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The New Career Ladder - Mindset vs Skill Set and the Importance of Emotional Intelligence

September 19, 2019


With the rise of complex organisational structures and the need for organisations to be increasingly agile, the concept of a career ladder is rapidly dying. The idea of a career for life has now been replaced by a mindset of a "career for me." The career path that started by joining a business at an entry-level job and staying for 20 years until you hit senior management is long gone.

The 1980s and onward have seen a rise in the importance of developing career management skills, as well as a change in the psychological contract. As millennials have entered the workplace, the idea of a self-managed career progression has picked up pace. This shift is far from the rung by rung concept of the historic career ladder and aligns itself much more with dynamic shifts across and between organisations and roles. Sarah Liu, founder of The Dream Collective and Gemini3, describes it as “lateral, personal, dynamic, multi-dimensional.”

We can’t blame it all on the millennials however - globalisation, the rise of technology, and a more diverse workforce have all played its part too.

Oxford University predicts that 47% of jobs will disappear in the next 25 years. Other research suggests that potentially 65% of today’s schoolchildren will take up jobs that don’t currently exist - meaning the need for individual agility is becoming key to remaining competitive in the world of work.

Usurping "career ladder" and "choosing a career" are a range of replacement concepts which are being heavily researched, such as employability, career resilience, and career competencies. As the world of employment becomes more unpredictable, a different mindset is required. So, employers are now shifting their recruitment processes to focus on "mindset" much as and sometimes more than skill set (attitude is key). The theory is that you can learn skills but it is harder to adapt mindset.

So, how does Emotional Intelligence (EI) come into this?

At the heart of Emotional Intelligence is emotional resilience, the root of which lies in our attitudes and self-awareness. The role of EI can be best seen through the lens of career resilience as defined here:

Career Resilience is a person’s mindset and capacity to effectively manage their energy in the workplace - to be self-confident and choose the best course of action, bounce back from stressful situations, and to learn and adapt positively to adversity, pressure, and change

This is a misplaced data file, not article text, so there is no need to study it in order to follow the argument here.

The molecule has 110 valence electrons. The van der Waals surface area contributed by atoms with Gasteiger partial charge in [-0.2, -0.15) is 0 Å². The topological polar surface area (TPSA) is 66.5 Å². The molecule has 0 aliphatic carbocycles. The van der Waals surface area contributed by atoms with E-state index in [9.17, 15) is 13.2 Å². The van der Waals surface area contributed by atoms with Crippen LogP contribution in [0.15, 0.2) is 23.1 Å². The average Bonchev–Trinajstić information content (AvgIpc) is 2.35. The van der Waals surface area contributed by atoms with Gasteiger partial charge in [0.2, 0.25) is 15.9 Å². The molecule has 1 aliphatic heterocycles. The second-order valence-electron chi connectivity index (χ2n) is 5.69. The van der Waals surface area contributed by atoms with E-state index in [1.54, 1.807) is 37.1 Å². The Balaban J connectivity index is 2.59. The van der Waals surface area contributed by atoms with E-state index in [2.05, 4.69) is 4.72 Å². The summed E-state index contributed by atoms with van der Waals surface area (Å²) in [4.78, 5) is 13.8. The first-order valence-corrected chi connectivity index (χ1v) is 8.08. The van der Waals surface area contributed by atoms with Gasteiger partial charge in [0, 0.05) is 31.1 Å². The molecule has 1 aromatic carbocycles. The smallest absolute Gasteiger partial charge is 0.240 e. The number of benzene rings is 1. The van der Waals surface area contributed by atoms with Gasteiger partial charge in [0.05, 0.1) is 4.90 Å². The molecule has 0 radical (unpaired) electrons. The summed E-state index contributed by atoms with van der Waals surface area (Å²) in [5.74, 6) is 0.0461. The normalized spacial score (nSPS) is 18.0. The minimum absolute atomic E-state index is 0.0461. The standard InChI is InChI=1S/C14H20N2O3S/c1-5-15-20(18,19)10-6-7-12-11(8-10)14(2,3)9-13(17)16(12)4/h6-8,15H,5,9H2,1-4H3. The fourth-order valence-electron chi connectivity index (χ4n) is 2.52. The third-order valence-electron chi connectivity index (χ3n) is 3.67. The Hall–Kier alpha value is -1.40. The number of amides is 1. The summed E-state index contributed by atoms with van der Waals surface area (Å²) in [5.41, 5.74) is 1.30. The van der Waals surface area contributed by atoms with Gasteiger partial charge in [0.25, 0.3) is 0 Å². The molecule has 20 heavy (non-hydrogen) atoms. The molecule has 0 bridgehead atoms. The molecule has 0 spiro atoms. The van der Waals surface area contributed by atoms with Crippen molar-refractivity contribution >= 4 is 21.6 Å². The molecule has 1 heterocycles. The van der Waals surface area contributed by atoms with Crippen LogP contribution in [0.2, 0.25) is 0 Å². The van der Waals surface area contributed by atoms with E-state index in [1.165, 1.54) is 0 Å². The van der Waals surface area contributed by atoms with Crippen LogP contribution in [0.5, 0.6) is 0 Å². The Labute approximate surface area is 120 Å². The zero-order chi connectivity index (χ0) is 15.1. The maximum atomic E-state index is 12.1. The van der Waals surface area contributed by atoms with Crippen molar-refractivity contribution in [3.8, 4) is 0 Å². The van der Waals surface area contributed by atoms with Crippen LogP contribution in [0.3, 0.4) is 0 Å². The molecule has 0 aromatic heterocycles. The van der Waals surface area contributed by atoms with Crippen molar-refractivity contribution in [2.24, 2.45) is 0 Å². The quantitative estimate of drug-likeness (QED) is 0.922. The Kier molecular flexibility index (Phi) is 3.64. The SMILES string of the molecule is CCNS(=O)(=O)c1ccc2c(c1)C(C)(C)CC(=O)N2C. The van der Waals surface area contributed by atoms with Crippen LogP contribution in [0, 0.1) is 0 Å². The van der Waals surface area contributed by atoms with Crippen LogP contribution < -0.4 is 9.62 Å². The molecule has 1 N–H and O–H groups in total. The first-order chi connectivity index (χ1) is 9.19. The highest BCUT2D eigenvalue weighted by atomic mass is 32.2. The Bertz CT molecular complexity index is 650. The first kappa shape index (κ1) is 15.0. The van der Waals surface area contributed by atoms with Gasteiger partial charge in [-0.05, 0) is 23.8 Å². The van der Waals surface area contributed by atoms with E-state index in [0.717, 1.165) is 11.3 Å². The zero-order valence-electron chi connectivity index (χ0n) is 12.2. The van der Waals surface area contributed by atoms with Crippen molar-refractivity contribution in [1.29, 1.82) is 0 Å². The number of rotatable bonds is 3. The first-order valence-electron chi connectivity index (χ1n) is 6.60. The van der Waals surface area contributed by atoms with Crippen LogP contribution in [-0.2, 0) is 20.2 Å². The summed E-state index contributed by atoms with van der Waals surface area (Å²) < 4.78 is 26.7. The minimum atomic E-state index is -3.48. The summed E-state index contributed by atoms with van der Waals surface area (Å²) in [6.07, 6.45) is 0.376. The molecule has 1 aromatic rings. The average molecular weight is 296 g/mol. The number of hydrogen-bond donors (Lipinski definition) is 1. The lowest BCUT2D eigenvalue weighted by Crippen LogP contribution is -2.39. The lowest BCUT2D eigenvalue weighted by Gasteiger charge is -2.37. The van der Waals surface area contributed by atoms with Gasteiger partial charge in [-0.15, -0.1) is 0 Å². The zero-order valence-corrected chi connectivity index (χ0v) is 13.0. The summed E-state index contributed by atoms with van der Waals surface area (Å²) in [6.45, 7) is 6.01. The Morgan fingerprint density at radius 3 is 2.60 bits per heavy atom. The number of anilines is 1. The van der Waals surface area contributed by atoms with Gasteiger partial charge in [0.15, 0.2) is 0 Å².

So, career resilience is about being able to respond effectively and positively to changing work circumstances and to have the self-confidence and willingness to take risks (Schreuder and Coetzee, 2011). This requires attributes such as adaptability, flexibility, and a host of other mindset related attributes that make someone not only able to "bounce back" but also to learn and move forward (Bezuidenhout, 2011). All attributes which we know to be dominant in people with high EI. In short, personal and career resilience are outcomes of being emotionally intelligent.

What do we mean by EI? EI in broad terms is a person’s attitude that largely influences their feelings, thoughts, and, in turn, behaviours. It is the degree to which a person is able to manage their personality and get the most from themselves. For example, deploying your full intellectual potential under pressure requires effective emotion regulation. This ability is dynamic and can change in the moment, but more importantly, can be developed over time.

Here are some obvious links we can make in connection with EI and career resilience through research we have carried out into employability. We know that people high in EI have the ability to:

  • Set goals, as well as be focused and emotionally resilient – creating a personal belief system that pushes through to achieve outcomes

  • Create effective relationships that share responsibility whilst being personally fully accountable

  • Be flexible to changing conditions and open to new possibilities and others’ ideas and approaches

  • Be authentic and connect with others which contributes significantly to a climate of mutual trust and understanding and produces conditions for creativity, pro-activity, and high energy team achievement

  • Effectively challenge others and make interventions that improve situations

  • Be sensitive and demonstrate empathy to build a strong rapport and respond to important underlying needs and motivations in not only them, but others too

These are just a few of the positive outcomes that developing EI offers – all linking to behaviours that employers crave, therefore making an individual more employable as well as more agile and resilient in the VUCA employment market. Of course, people do need career related skills such as CV writing, information gathering, and interview skills, and they need to build job-related experience and skills, but emotional intelligence should undoubtedly be at the core of developing an effective workforce for the future.

EI in business

Bill Davies Bill Davies is a Principal Consultant at PSI Talent Management International. He has worked in coaching, leadership development and personal development for over 30 years. He has a number of strings to his bow including being a trained trainer, having management experience, lecturing at the University of the West of England, leading a business development unit, and writing career development material.